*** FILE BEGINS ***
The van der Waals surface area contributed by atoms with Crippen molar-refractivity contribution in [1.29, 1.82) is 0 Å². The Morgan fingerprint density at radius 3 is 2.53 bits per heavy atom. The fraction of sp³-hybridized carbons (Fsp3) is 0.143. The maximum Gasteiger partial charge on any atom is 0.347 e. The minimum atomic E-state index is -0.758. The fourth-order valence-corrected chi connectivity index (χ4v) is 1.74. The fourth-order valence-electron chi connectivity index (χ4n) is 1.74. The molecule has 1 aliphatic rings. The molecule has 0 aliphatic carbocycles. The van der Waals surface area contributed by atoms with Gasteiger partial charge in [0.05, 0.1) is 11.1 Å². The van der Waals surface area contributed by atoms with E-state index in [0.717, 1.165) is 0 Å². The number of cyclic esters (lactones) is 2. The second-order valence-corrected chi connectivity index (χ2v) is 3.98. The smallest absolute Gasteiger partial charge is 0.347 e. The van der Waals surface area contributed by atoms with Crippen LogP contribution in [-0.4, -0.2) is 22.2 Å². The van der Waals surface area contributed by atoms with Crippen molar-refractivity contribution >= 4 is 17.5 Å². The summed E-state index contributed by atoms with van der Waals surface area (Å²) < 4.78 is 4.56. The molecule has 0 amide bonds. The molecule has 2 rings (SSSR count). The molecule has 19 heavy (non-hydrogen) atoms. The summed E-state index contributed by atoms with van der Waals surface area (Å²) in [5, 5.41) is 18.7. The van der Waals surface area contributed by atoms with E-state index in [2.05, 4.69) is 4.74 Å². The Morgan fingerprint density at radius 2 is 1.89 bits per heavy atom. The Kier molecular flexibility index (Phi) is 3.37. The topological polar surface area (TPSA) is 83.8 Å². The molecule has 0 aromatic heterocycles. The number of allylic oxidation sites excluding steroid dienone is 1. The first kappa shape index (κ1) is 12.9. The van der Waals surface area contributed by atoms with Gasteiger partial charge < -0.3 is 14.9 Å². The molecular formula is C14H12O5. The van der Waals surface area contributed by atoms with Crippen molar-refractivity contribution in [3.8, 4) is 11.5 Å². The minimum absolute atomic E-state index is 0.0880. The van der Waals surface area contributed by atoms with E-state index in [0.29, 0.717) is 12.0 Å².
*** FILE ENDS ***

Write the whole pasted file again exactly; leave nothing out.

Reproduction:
The van der Waals surface area contributed by atoms with Crippen molar-refractivity contribution in [1.29, 1.82) is 0 Å². The Morgan fingerprint density at radius 3 is 2.53 bits per heavy atom. The fraction of sp³-hybridized carbons (Fsp3) is 0.143. The maximum Gasteiger partial charge on any atom is 0.347 e. The minimum atomic E-state index is -0.758. The fourth-order valence-corrected chi connectivity index (χ4v) is 1.74. The fourth-order valence-electron chi connectivity index (χ4n) is 1.74. The molecule has 1 aliphatic rings. The molecule has 0 aliphatic carbocycles. The van der Waals surface area contributed by atoms with Gasteiger partial charge in [0.05, 0.1) is 11.1 Å². The van der Waals surface area contributed by atoms with E-state index in [0.717, 1.165) is 0 Å². The number of cyclic esters (lactones) is 2. The second-order valence-corrected chi connectivity index (χ2v) is 3.98. The smallest absolute Gasteiger partial charge is 0.347 e. The van der Waals surface area contributed by atoms with Crippen LogP contribution in [-0.4, -0.2) is 22.2 Å². The van der Waals surface area contributed by atoms with Crippen molar-refractivity contribution >= 4 is 17.5 Å². The summed E-state index contributed by atoms with van der Waals surface area (Å²) < 4.78 is 4.56. The molecule has 0 amide bonds. The molecule has 2 rings (SSSR count). The molecule has 19 heavy (non-hydrogen) atoms. The summed E-state index contributed by atoms with van der Waals surface area (Å²) in [5, 5.41) is 18.7. The van der Waals surface area contributed by atoms with E-state index in [2.05, 4.69) is 4.74 Å². The Morgan fingerprint density at radius 2 is 1.89 bits per heavy atom. The Kier molecular flexibility index (Phi) is 3.37. The topological polar surface area (TPSA) is 83.8 Å². The molecule has 0 aromatic heterocycles. The number of allylic oxidation sites excluding steroid dienone is 1. The first kappa shape index (κ1) is 12.9. The van der Waals surface area contributed by atoms with Gasteiger partial charge < -0.3 is 14.9 Å². The molecular formula is C14H12O5. The van der Waals surface area contributed by atoms with Crippen molar-refractivity contribution in [3.8, 4) is 11.5 Å². The minimum absolute atomic E-state index is 0.0880. The van der Waals surface area contributed by atoms with E-state index in [0.29, 0.717) is 12.0 Å².